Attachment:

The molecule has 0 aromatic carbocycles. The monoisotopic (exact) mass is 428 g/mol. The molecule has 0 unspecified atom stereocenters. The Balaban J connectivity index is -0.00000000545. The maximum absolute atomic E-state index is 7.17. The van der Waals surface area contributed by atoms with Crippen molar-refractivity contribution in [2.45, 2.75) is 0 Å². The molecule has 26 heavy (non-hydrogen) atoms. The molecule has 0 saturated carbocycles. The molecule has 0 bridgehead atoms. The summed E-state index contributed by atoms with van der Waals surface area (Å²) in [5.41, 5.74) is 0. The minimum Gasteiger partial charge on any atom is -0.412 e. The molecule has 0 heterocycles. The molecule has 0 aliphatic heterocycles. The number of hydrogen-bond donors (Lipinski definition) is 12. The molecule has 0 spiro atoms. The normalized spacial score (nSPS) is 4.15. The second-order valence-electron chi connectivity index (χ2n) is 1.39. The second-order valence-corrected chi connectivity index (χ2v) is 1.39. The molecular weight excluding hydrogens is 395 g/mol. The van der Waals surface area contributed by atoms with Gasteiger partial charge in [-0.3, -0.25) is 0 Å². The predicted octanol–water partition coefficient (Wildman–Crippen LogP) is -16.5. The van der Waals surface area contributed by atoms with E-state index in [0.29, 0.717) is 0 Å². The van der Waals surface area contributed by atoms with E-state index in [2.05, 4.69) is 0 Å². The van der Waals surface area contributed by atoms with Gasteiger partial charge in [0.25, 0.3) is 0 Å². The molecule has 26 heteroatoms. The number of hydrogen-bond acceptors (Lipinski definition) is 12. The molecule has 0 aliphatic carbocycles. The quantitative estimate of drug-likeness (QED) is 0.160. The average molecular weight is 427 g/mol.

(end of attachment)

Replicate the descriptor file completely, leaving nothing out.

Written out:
The molecule has 0 aromatic carbocycles. The monoisotopic (exact) mass is 428 g/mol. The molecule has 0 unspecified atom stereocenters. The Balaban J connectivity index is -0.00000000545. The maximum absolute atomic E-state index is 7.17. The van der Waals surface area contributed by atoms with Crippen molar-refractivity contribution in [2.45, 2.75) is 0 Å². The molecule has 26 heavy (non-hydrogen) atoms. The molecule has 0 saturated carbocycles. The molecule has 0 bridgehead atoms. The summed E-state index contributed by atoms with van der Waals surface area (Å²) in [5.41, 5.74) is 0. The minimum Gasteiger partial charge on any atom is -0.412 e. The molecule has 0 heterocycles. The molecule has 0 aliphatic heterocycles. The number of hydrogen-bond donors (Lipinski definition) is 12. The molecule has 0 spiro atoms. The normalized spacial score (nSPS) is 4.15. The second-order valence-electron chi connectivity index (χ2n) is 1.39. The second-order valence-corrected chi connectivity index (χ2v) is 1.39. The molecular weight excluding hydrogens is 395 g/mol. The van der Waals surface area contributed by atoms with Gasteiger partial charge in [-0.3, -0.25) is 0 Å². The predicted octanol–water partition coefficient (Wildman–Crippen LogP) is -16.5. The van der Waals surface area contributed by atoms with E-state index in [0.29, 0.717) is 0 Å². The van der Waals surface area contributed by atoms with E-state index in [2.05, 4.69) is 0 Å². The van der Waals surface area contributed by atoms with Gasteiger partial charge in [0.25, 0.3) is 0 Å². The molecule has 26 heteroatoms. The number of hydrogen-bond acceptors (Lipinski definition) is 12. The molecule has 0 aliphatic carbocycles. The quantitative estimate of drug-likeness (QED) is 0.160. The average molecular weight is 427 g/mol.